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Alec sat in the cold blue glow of the steel chamber, monitors projecting their indecision between camera views outside the small compound. Each switch depicting the bright white of the lunar sands under floodlight, and the unrelenting black of the empty space above.

Life in the small research station was similarly dark, oppressively quiet, with nothing but the clicks of recording equipment, inconsistent hums from computer systems, and faint-


The sharp noise from down the hall pierced the envelope of sound that had wrapped Alec in the monitoring room, and the startle had his heart thumping up in his throat. The dizzying adrenaline surge started to calm as he figured one of the backup tapes had probably been vibrated off a shelf by the machinery nearby. Solitary life in a research station had eroded Alec’s sense of tidiness and piles were the easiest sorting method for his work.

He turned his attention back to the screens. The widescreen to the left was depicting a grid of all camera views in small format. Something on feed 42-A caught his attention.

42-A. A form was standing below the camera, looking up. Motionless.

Humanoid, by the looks of it, what would be the head seemed slightly tilted. Alec brought it up on the center view to get a better look, and felt his stomach twist violently in fear.

It was standing still, staring with empty sockets amid a freeze-dried and cracked face of blue skin. It was morbidly recognizable, just enough facial features of his late assistant to make him remember the accident, the airlock seal and the guilt, the attempt to bury the evidence, and the endless solitude that had resulted.

The tilt–obscenely fatal in its arrangement–was due to a neck fracture that had been sustained when the compartment depressurized. The eyes had burst or shriveled with the change, Alec was never sure.

He didn’t want to think about it when he had put on his suit and driven the corpse out into the dunes, the direction faced by camera 42-A. He had looked at the flash-frozen skin and abhorrent shapes from the pressure change as little as possible.

But now… now he was staring right into the same grotesque death that had decided to come back. Why? And why was the body just standing there, staring, so motionless? So frozen?



Frozen! It wasn’t standing still, the feed was frozen! The time stamp on the video wasn’t moving, it was stuck at 16:25. Alec’s fears and mind raced as he looked to the right to check the current clock.



The noise. The time. The rest of the feeds, those that were live, hadn’t shown anything. Alec began to panic. There was an airlock near 42-A, one of a pair, the sister airlock had been his assistant’s coffin. He brought up the access logs, noting with dread that all access keypads had been left active as there had never been anything to keep out. No one knew the codes but the two researchers…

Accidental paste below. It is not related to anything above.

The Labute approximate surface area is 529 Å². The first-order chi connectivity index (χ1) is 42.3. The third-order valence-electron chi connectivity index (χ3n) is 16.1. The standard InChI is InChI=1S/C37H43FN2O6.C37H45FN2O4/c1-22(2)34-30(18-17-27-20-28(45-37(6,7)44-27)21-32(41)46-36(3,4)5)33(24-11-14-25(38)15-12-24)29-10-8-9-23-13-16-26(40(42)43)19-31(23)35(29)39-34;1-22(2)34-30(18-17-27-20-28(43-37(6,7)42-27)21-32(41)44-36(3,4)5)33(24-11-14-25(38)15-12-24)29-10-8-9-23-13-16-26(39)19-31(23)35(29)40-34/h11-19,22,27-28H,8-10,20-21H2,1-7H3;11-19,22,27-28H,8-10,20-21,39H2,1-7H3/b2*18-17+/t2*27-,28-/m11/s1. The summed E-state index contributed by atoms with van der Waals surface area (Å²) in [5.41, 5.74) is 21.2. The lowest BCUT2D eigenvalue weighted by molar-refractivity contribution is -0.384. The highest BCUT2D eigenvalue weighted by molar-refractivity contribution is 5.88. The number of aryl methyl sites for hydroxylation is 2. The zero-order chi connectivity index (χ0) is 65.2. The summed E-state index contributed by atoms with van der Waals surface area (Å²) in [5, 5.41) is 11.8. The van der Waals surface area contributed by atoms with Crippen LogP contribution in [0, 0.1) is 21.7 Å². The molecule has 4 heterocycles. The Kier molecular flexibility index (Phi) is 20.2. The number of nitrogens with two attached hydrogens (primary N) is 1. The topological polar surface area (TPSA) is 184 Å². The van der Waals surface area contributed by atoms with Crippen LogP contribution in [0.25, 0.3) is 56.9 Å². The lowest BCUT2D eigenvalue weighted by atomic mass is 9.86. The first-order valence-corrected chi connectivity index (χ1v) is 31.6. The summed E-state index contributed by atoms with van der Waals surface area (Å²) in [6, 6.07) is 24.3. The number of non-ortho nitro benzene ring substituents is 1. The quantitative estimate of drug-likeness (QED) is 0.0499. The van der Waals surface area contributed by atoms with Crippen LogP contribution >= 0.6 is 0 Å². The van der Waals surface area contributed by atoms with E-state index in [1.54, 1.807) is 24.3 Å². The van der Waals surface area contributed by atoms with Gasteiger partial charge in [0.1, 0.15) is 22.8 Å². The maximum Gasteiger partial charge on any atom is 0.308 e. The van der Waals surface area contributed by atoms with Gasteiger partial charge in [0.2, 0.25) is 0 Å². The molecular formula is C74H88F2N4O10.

16:28. Access granted, login SRichards, code ******

Inside. It had gained entry twelve minutes ago.

No, wait, not inside, breathed Alec with limited relief, there was no subsequent entry for the inner door. It was still in the airlock. The noise must be it beating on the door! He knew he had to engage the manual lock, keep it out, maybe it would leave.

Summoning up any shred of courage he could manage, Alec stepped out of the monitoring room and turned to face down the sterile metal hallway that ended at the twin airlocks. The black sheen of the thick internal security barrier covered the left entry, while the functional right door sat uncovered, naked and foreboding. The frosted, thick plexiglas porthole …was empty. No hollow eyes, no broken neck or blue flaky skin staring back at him like with the camera. Just silence and solitude.

The silence… the staccato death knell had stopped.

Unsure of what this meant, Alec walked towards the door, an undecided pace between hurriedly reaching the lock mechanism and freezing in place with fear. Every step expecting the face–that horrid, cold, unliving face, bent at the wrong angle–to reappear in the dark transparent circle of the door.

He finally reached the door panel, and with unsteady hands engaged the manual lock. He even dared to peek out the porthole to confirm that it had left.

Nothing to see, just the empty airlock and open expanse of sterile lit moonscape outside the external hatch, which sat halfway ajar. A light breeze crept down the hall and stirred Alec’s unkempt hair ever so slightly against the back of his neck as he continued to stare out in fear and disbelief.

It dawned on him as he heard the approaching shuffle of ragged boots on the metal planking back down the hall. The only breezes in the pressurized facility came from airlock use. Rooted in fear, catching hints of ragged research uniform and broken skin behind his own reflection in the porthole, he began to reach again for the airlock door panel…

Credited to Amused